Urinary incontinence

Overview

Urinary incontinence affects an estimated 1:4 women during their lifetime. In older women it may be one of the main reasons for leaving independent living.

There are a number of different ‘types’ of incontinence, but the main two are known as ‘stress’ and ‘urge’ incontinence.

Stress urinary incontinence (SUI) is characterised by leakage with coughing, sneezing, laughing or exercise. The amount often depends on how much is in the bladder.

Urge urinary incontinence (UUI) is preceded by a sudden need to pass urine that cannot be controlled. If the bladder is full, this can lead to a big and embarrassing leak. This can be especially bothersome as it may be quite unpredictable.

Post-menopausal incontinence Many women with incontinence after menopause have a combination of both UUI and SUI, and this can also be in combination with prolapse and other issues. Therefore the management can be complex, but some improvements can be found for most women.

Possible causes

Stress urinary incontinence often occurs during and immediately after pregnancy; many will improve in the first few months after having a baby, but not all.

Exactly what occurs during vaginal delivery isn’t entirely clear but there may be damage to fine supporting ligaments and areas of muscle that support the urethra (the tube that drains urine from the bladder to the outside) and the back of the pubic bone.

Urge urinary incontinence occurs when the muscle wall of the bladder squeezes when it shouldn’t, and the pelvic floor is unable to react in time to prevent urine leaking out.

Some women have what is known as an ‘overactive’ bladder. In this situation, you need to go more often, go at night, and need to rush to get to the toilet. This can sometimes be associated with leakage.

UUI symptoms can sometimes be caused by infection or prolapse and we investigate these as possible causes.

Infection It is important to make sure there are no signs of infection, or rarely cancer of the bladder, before starting any treatment for an overactive bladder.

Prolapse Occasionally UUI symptoms can be found with a prolapse of the bladder, although just fixing the prolapse may not cure the symptoms and non-surgical approaches should be tried first.

What to do

Luckily there are a number of relatively simple strategies that can make a difference, and for some women, simple surgical procedures can be performed with an excellent chance of making a big difference.

If you are suffering from urinary incontinence you can be sure that you are not alone in this, and that there are a variety of treatments with a good chance of making a difference.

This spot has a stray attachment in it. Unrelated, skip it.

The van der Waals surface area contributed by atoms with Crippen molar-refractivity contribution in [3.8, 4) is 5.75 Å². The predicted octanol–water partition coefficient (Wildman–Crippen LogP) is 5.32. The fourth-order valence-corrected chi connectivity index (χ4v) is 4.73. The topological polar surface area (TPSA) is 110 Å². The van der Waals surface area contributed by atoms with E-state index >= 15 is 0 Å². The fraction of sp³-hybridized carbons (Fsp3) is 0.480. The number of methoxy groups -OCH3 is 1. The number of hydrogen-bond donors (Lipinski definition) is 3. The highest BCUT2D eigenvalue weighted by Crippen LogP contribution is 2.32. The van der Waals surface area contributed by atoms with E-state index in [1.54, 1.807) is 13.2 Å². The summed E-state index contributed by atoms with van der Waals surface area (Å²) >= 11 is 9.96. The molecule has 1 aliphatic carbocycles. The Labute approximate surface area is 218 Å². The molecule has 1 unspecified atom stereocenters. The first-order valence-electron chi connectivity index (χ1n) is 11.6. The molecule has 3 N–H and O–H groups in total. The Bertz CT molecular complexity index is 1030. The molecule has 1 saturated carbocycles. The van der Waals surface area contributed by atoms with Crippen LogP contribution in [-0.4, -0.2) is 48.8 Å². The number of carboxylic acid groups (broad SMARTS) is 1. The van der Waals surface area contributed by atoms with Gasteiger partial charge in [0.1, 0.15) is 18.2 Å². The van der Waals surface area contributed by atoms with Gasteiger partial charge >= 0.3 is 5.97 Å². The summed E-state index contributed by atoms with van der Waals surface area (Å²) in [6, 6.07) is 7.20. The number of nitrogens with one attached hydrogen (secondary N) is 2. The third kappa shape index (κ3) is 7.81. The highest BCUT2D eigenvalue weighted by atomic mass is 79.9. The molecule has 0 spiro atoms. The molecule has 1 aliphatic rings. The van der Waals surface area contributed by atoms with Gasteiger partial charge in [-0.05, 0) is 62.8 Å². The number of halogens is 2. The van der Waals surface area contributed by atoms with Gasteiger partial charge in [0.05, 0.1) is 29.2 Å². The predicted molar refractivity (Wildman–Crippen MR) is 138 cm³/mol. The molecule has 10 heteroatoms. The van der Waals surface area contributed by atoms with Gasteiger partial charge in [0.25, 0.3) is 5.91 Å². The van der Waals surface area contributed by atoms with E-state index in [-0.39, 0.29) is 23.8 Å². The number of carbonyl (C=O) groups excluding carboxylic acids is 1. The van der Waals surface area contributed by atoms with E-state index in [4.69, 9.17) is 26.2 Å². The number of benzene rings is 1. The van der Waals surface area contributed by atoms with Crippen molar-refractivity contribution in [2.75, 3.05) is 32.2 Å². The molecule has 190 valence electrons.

How we can help

If you are experiencing urinary incontinence and would like to talk to us about how we can help, please feel free to contact us. You can also request an appointment online.

Further reading

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Further information

Conditions

Infection

An infection is the invasion and multiplication of microorganisms such as bacteria, viruses, and parasites that are not normally present within the body. An infection is a cause that is always considered in women with abnormal bleeding. Find out more

Prolapse

Prolapse occurs when the walls of the vagina lose support. This can cause the organs and spaces around the vagina to bulge downwards. The symptoms or complaints that an individual might have in this situation vary widely. Find out more

Stress urinary incontinence

Stress urinary incontinence (SUI) is characterised by leakage with coughing, sneezing, laughing or exercise. The amount often depends on how much is in the bladder. Find out more

Urge urinary incontinence

Urge urinary incontinence (UUI) is preceded by a sudden need to pass urine that cannot be controlled. If the bladder is full, this can lead to a big and embarrassing leak. This can be especially bothersome as it may be quite unpredictable. Find out more

Procedures

Treatment for infections

If an infection is the cause, treatment with antibiotics is required. This is generally given orally, but if an infection is severe, antibiotics given intravenously may be required.

Hysterectomy

A hysterectomy is when a woman's uterus is removed. This may be because methods to stop heavy bleeding are not successful, side effects of medications are intolerable, fibroids are problematic or endometriosis is severe enough that a more permanent solution is required. Find out more

Prolapse treatments

A variety of different procedures can be done to correct prolapse. These include vaginal surgeries using long lasting dissolving stitches to provide support. Permanent stitches and sometimes hysterectomy may also be required. Laparoscopic surgeries can also be done, including sometimes a laparoscopic mesh repair. Find out more

Incontinence surgery

This is surgery performed to re-create support of the urethra, and involves placement of a mesh tape (‘sling’) that sits between the urethra and the vagina. The procedure is coupled with a cystoscopy, where we look in the bladder to ensure there has been no damage during the surgery. Find out more

Treatment for urge incontinence

The treatment usually involves identifying any triggers, providing estrogen if past menopause, and physiotherapy to strengthen the pelvic floor muscles and resist the urge to go so often. Some women also use medications that help to reduce the number of spasm episodes.